I have needed to stress test a component inside a physical server – this time it was CPU and I’d like to share my method here. I have done a Memory Stress Test using a Windows VM in a previous article. I will be using a Windows VM again, but this time it will be Windows Server 2012 Standard Edition that can handle up to 4TB Memory and up to 64 Sockets containing 640 logical processors – a very nice bump from Windows Server 2008 R2 Standard that had a Compute configuration maximum of 4 sockets and 32 GB RAM.
The host has crashed several times into a PSOD with Uncorrectable Machine Check Errors. From the start I had a hunch that the second Physical CPU or a System Board are faulty – but these were replaced already and the host has crashed yet again. I have taken a closer look at the matter and went to stress thest this ill host’s CPUs. Continue reading →
Today I’d like to share a very interesting lab session with you all – the result will be a dedicated virtual machine with one of nVidia GRID K2’s GPU Cores enabled and accessed via Horizon View’s PCoIP protocol, where we’ll take a small look at its performance and parameters.
You will not need much for this very basic VMware Horizon environment – a VM where either vDGA or vSGA is present and Horizon View Agent & Horizon View Agent Direct-Connection Plugin installed to allow you to connect to it via PCoIP. You will be connecting to this VM via the VMware Horizon Client. Continue reading →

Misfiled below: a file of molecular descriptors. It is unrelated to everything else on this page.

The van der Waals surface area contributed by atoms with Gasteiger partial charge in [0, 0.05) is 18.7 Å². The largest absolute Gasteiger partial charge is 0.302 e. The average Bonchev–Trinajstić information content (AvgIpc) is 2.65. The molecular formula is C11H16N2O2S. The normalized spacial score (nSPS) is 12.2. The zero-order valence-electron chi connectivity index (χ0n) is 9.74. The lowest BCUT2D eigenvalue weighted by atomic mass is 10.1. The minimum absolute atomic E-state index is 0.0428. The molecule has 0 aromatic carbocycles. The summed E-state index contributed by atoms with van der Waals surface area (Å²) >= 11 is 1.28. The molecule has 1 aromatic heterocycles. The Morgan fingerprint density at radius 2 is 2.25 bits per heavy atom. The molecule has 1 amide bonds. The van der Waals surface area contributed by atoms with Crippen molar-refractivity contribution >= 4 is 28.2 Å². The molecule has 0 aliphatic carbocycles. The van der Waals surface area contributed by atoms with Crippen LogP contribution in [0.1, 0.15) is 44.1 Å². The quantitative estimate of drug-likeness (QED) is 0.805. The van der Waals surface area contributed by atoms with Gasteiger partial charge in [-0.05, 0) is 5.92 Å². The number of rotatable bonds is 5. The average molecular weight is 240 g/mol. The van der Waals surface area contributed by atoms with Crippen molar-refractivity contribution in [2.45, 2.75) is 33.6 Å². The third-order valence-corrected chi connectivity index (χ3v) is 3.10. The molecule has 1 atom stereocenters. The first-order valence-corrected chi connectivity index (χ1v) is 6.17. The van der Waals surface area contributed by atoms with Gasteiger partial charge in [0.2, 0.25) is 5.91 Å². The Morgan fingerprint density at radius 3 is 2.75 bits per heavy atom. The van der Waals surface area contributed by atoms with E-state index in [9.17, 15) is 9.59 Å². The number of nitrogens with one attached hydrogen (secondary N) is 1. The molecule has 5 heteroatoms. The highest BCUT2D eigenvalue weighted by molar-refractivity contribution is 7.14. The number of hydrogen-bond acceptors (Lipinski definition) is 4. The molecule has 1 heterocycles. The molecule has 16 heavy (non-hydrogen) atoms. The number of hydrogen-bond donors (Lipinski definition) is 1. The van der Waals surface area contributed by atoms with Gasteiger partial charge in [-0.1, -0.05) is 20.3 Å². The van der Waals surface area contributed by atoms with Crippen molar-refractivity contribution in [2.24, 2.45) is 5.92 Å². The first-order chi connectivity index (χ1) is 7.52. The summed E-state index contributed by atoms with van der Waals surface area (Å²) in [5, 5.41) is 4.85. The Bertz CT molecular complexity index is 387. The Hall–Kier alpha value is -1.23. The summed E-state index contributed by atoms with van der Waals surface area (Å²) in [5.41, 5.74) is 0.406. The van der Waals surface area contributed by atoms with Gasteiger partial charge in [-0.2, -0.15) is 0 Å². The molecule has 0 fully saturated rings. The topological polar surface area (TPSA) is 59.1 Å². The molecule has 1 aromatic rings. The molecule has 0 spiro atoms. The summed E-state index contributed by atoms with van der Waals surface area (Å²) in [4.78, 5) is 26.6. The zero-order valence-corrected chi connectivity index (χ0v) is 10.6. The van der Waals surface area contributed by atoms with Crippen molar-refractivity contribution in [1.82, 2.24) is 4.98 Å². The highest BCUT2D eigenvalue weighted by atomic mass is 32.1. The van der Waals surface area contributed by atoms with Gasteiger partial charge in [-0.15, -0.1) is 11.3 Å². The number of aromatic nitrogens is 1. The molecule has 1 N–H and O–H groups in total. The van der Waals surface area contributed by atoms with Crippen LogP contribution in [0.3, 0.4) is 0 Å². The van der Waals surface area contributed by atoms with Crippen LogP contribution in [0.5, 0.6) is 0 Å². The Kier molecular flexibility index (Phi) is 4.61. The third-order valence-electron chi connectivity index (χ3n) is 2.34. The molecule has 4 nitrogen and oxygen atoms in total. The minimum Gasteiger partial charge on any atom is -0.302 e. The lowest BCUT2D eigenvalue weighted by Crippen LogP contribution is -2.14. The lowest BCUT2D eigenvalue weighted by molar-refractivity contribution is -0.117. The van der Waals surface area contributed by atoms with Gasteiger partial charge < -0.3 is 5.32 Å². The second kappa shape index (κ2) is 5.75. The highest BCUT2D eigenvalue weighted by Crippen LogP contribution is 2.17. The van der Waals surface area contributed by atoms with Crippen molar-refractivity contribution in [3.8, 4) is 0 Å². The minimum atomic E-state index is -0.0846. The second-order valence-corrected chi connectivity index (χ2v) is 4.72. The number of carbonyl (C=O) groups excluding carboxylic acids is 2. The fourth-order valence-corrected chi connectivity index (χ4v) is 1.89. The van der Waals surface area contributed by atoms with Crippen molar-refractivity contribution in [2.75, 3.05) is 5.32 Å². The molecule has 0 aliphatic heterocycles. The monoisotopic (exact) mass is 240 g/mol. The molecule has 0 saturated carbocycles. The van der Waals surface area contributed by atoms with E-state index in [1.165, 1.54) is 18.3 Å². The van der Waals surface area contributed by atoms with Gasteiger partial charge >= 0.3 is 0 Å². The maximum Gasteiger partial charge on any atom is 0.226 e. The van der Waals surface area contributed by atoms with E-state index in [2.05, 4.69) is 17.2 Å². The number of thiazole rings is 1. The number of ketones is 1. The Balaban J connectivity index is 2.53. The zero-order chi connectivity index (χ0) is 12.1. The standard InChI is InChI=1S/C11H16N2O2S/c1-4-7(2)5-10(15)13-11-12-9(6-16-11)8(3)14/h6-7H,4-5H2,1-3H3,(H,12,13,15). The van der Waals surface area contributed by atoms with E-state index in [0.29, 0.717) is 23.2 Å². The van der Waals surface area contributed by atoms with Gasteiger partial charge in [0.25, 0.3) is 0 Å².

Since I have made the vSGA feature to work in a Virtual Machine, I wanted to see how powerful will this rendering technology be. Sure, there is software that is dedicated to workstation performance benchmarks, but my mind has come around one application that was widely used to compare rigs (and it still is, although in a much newer version – FutureMark 3DMark 2013) It was MadOnion’s (love that company’s name) 3DMark 2000 and I remember running it countless times after swapping my 4MB Graphics Adapter for a 16MB nVIDIA TNT2 Ultra just to see the new, fluid FPS.
This post is a little nostalgy, sure, but seeing this benchmark run in a virtual environment, actually using a fraction of a GPU that is vastly superior to the PCI and AGP-powered adapters that were available back then has evoked a smile on my face, and memories – oh the memories.
Anyways, without further ado I’d like to share the 3Dmark results with you – it is 1024×768 at 32bpp – nothing too fancy for today’s standards (and the most I could have squeezed off the settings). I didn’t expect an outright blast from the vSGA technology, mainly because the GPU is being partitioned and also because of the fact that the maximum you can get is DirectX 9 and OpenGL 2.1.
Wow, almost 30k 3DMarks, good job!
Although this may be viewed by many as a redundant thing to do – it’s these little things that brighten my profession occasionally 🙂 I’ll be digging around vSGA and vDGA in the coming weeks, so this is just a little taste of things to come.